There is a gilded fiberglass statue of Nathan Bedford Forrest off Highway 65 in Tennessee, just south of Nashville. It is on Bill Dorris’s property. Bill Dorris is a realtor in Nashville, Tennessee. When interviewed about his statue and its subject by Nashville Public Radio, Dorris said that “slavery was the first form of social security. Think about it. It was a cradle to the grave proposition. They never had it so good as far as job security. It wasn’t the best but it had benefits.” I guess that might be one way to look at slavery—or not. The statue was designed by the late sculptor and well-known White Separatist and League of the South founder Jack Kershaw. Kershaw is also remembered for being one of the defense team members for James Earl Ray, the man who assassinated Dr. Martin Luther King, Jr., in 1968. Of all the statues of Confederate heroes, villains, women, enslaved people, horses, and dogs, this has to be the worst statue anywhere. It ought to go away!
It resembles a human-like image that has been frozen a-la Han Solo, in carbonite. This apparition is mounted on what must have been a merry-go-round horse in a former life. Just now this steed and his rider are covered with streaks of pink/red paint from an incident of vandalism in 2017, although the statue has been shot at a total of five times and threatened with being hidden behind decorative highway hedges. Apparently, none of this bothers Mr. Dorris very much. For years, he has stood by his ugly statue, even refusing to remove the smears and drips of paint after the statue was ravaged. The iconic monsterpiece is on private land. That–and that alone–makes it impossible for the statue to be removed. Tennessee is stuck with it.
I find it sad to see statues of common southern soldiers—usually posed for by a strikingly attractive New York man modeling to help make ends meet—dragged down from their pedestals in towns wherein they were placed to remind people of the efforts made by white men to keep slavery legal in the South. But at least the majority of those statues are, without the politics, nice to look at. The statue of Forrest is NOT nice to look at in any way.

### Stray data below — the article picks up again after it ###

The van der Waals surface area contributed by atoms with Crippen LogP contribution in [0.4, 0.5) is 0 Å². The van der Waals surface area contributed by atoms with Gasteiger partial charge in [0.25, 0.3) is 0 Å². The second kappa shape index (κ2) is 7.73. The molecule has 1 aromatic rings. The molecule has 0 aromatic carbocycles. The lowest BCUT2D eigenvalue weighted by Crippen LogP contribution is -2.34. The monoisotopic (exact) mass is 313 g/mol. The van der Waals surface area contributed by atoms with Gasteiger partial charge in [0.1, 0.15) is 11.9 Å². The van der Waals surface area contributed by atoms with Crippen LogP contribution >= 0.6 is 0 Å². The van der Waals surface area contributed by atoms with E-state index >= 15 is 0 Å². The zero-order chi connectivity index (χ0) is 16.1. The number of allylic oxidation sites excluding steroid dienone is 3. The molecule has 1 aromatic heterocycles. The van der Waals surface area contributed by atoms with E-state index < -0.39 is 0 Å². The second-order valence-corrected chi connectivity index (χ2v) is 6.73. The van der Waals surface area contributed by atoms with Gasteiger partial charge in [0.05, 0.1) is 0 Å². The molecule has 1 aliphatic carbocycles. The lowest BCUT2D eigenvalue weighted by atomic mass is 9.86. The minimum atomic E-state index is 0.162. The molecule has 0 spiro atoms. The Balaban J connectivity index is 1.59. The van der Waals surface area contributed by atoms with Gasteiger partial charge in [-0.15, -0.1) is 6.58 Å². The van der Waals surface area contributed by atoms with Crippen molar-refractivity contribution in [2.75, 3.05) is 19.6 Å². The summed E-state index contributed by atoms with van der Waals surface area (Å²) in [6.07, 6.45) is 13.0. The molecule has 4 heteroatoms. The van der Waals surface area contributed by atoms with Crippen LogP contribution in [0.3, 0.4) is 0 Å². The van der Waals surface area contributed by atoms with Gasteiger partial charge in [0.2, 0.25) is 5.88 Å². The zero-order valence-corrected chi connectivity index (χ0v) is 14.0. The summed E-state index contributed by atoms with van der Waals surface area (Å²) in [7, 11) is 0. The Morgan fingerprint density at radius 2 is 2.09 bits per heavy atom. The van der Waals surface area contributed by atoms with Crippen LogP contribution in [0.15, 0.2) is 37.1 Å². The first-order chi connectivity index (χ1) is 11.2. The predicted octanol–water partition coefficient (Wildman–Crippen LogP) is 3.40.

Forrest’s eyes bulge and his mouth, allegedly shouting “Follow Me!”, are impossible to look at without laughing. Now as I understand it, Nathan Bedford Forrest was a serious man. There are plenty of reasons for this. Being a Confederate general was never a very glamorous job, nor one that brought a lot of satisfaction. It is difficult to imagine ordering the shooting of USCT troops point-blank as they tried to surrender as being the type of activity that most people found especially fulfilling. Forrest’s statue is not inspiring in any way and doesn’t even represent Forrest very well. Perhaps one believes that Nathan Bedford Forrest deserves a statue. I might argue this: Confederate general, slave trader, Fort Pillow Massacre, KKK. But even if none of this is offensive to some people, this particular statue is, artistically, offensive to all.
The thing is just ugly, and it looks stupid. It does nothing to honor Forrest or the Confederacy. It is a three-dimensional cartoon of a frighteningly bad man, cast in fiberglass. I do not see how its continued existence is defensible. If I were a particularly snarky person, I would make rude comments about the artistic value of the edifice being about equal to the political value of secession, blah, blah–but I am not. I am just a person who thinks Kershaw’s statue, in particular, has neither artistic nor historical value. If statues must be removed, it ought to be for a good reason. By the same argument, there must be good reasons for statues to stay. As Elmer Ellsworth and John Hay often asked each other, “What think you?” I think it should go.